If like us, you’ve spent the last week or so scrolling endlessly through Twitter, there’s a good chance you found out via social media that Democrat Joe Biden had been projected to win the US election.
After a long and heated few days, at about 5:30 pm CET on Saturday news networks around the world announced that Biden had won.
Twitter exploded as everyone from celebrities to world leaders rushed to express their feelings about the result. A common theme started to emerge, hope that a different administration would mean more action on climate change.
Greenpeace kicked things off with a classic 2020 meme:
The image on the left is from 2017 when the NGO unfurled a 21-metre banner from a crane above the White House to protest President Donald Trump’s “assault on the environment”.
The one on the right is a snapshot of footage from Black Lives Matter Plaza, Washington DC where crowds of Biden supporters gathered to celebrate on Saturday.
Extinction Rebellion took to Instagram with their striking statement.
“Today a climate change denier has been removed from one of the most powerful positions in the world,” the group’s caption read.
“This result has come from the organising efforts of the black community, indigenous peoples, youth and many more across the USA and around the world over the last 4 years.”
What did young activists think?
Many young environmental activists have spent the last couple of months of chaotic campaigning anxious about what the result of the election could mean for their futures. Biden's win was perhaps in part helped by what is being reported as the highest turnout of youth voters in US history.
Zero Hour, a climate justice movement founded by Jamie Margolin, echoed a lot of environmentalists feelings on election night.
When the results rolled in, they said the win was a “step in the right direction” but issued their followers with a call to action as well. The organisation is backing the Green New Deal, a series of ambitious climate policies which it isn’t entirely clear whether Biden is fully behind.
After declaring climate change as his "number one issue", he has instead developed his own ambitious $2 (€1.72) trillion plan and a goal to make the US net-zero emissions by 2050.
Zero Hour urged people to join them in ensuring that the President-elect backs the Green New Deal. The movement’s tweet thread read, “our organizing does not stop here.”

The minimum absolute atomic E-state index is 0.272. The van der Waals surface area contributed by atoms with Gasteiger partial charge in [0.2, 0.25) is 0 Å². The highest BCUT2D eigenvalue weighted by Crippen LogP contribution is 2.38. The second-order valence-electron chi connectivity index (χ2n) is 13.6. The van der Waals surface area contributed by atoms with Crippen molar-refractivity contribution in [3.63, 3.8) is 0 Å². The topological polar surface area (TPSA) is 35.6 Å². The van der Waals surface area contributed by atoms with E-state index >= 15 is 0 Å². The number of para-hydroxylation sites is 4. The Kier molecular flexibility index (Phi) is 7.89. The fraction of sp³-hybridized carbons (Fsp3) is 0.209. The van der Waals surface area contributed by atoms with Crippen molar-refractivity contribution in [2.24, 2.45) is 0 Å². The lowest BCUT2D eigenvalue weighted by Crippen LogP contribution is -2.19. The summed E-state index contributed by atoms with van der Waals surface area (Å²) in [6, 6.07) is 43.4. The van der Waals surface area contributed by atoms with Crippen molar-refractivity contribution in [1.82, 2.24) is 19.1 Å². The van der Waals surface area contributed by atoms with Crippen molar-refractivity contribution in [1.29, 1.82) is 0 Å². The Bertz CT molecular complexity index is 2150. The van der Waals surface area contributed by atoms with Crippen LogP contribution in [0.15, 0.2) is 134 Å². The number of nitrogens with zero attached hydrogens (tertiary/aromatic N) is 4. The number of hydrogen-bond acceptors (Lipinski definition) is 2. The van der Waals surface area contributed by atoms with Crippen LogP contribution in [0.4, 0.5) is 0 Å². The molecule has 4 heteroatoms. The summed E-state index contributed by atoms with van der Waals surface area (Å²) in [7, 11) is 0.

Ugandan climate activist, Vanessa Nakate uploaded a photo of a handwritten letter addressed to “Madam Kamala Harris and Mr Joe Biden”. She is hoping that through the power of Twitter, it will reach them both.
“Are you going to do everything you must to fight the climate crisis?” she asks, “Are you on our side?”
“Is that too much to ask? Not to destroy our only home and have a small group of people benefit from our pain and suffering.”
Nine-year-old Indian climate activist, Licypriya Kangujam responded to Nakate’s note saying “I fully support and endorse this sister! I trust atleast (sic) ma’am Kamala Harris will read and respond to this.”
American youth-led climate organisation, the Sunrise Movement is optimistic but determined. “We f**king did it,” executive director, Varshini Prakash wrote in an email to supporters. Sunrise says that it managed to reach around 3.5 million unique young voters during the election.
“The presidential candidates with the strongest climate plan in history just won the White House with the most votes ever,” they wrote in Tweet.
But they don’t plan to let the President-Elect rest easy over the next four years; “we delivered for Biden, now it’s his time to deliver for us. He ran as a climate candidate, and he must govern as the climate president.”
Other activists had less to say about Biden, and more to say about President Donald Trump.